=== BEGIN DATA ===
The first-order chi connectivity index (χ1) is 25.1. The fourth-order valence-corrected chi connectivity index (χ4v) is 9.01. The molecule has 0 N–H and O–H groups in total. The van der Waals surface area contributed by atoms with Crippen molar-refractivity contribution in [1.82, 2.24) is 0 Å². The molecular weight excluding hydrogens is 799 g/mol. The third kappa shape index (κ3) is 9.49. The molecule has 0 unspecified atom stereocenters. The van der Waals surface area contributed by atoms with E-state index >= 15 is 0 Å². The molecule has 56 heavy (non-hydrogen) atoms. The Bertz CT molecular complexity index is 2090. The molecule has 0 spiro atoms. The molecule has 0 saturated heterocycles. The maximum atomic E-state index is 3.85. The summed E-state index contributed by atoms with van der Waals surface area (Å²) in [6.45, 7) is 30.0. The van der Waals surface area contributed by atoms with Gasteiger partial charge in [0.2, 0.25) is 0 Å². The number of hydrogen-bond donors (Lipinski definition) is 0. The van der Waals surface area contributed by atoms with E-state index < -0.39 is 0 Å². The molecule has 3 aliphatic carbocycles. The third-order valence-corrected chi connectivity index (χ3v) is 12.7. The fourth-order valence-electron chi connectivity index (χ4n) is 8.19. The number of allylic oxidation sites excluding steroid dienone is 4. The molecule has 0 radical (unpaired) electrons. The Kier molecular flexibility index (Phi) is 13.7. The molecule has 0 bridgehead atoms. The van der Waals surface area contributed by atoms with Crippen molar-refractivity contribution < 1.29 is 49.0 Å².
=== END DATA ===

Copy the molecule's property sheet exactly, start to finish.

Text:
The first-order chi connectivity index (χ1) is 25.1. The fourth-order valence-corrected chi connectivity index (χ4v) is 9.01. The molecule has 0 N–H and O–H groups in total. The van der Waals surface area contributed by atoms with Crippen molar-refractivity contribution in [1.82, 2.24) is 0 Å². The molecular weight excluding hydrogens is 799 g/mol. The third kappa shape index (κ3) is 9.49. The molecule has 0 unspecified atom stereocenters. The van der Waals surface area contributed by atoms with E-state index >= 15 is 0 Å². The molecule has 56 heavy (non-hydrogen) atoms. The Bertz CT molecular complexity index is 2090. The molecule has 0 spiro atoms. The molecule has 0 saturated heterocycles. The maximum atomic E-state index is 3.85. The summed E-state index contributed by atoms with van der Waals surface area (Å²) in [6.45, 7) is 30.0. The van der Waals surface area contributed by atoms with Gasteiger partial charge in [0.2, 0.25) is 0 Å². The number of hydrogen-bond donors (Lipinski definition) is 0. The van der Waals surface area contributed by atoms with E-state index < -0.39 is 0 Å². The molecule has 3 aliphatic carbocycles. The third-order valence-corrected chi connectivity index (χ3v) is 12.7. The fourth-order valence-electron chi connectivity index (χ4n) is 8.19. The number of allylic oxidation sites excluding steroid dienone is 4. The molecule has 0 radical (unpaired) electrons. The Kier molecular flexibility index (Phi) is 13.7. The molecule has 0 bridgehead atoms. The van der Waals surface area contributed by atoms with Crippen molar-refractivity contribution < 1.29 is 49.0 Å².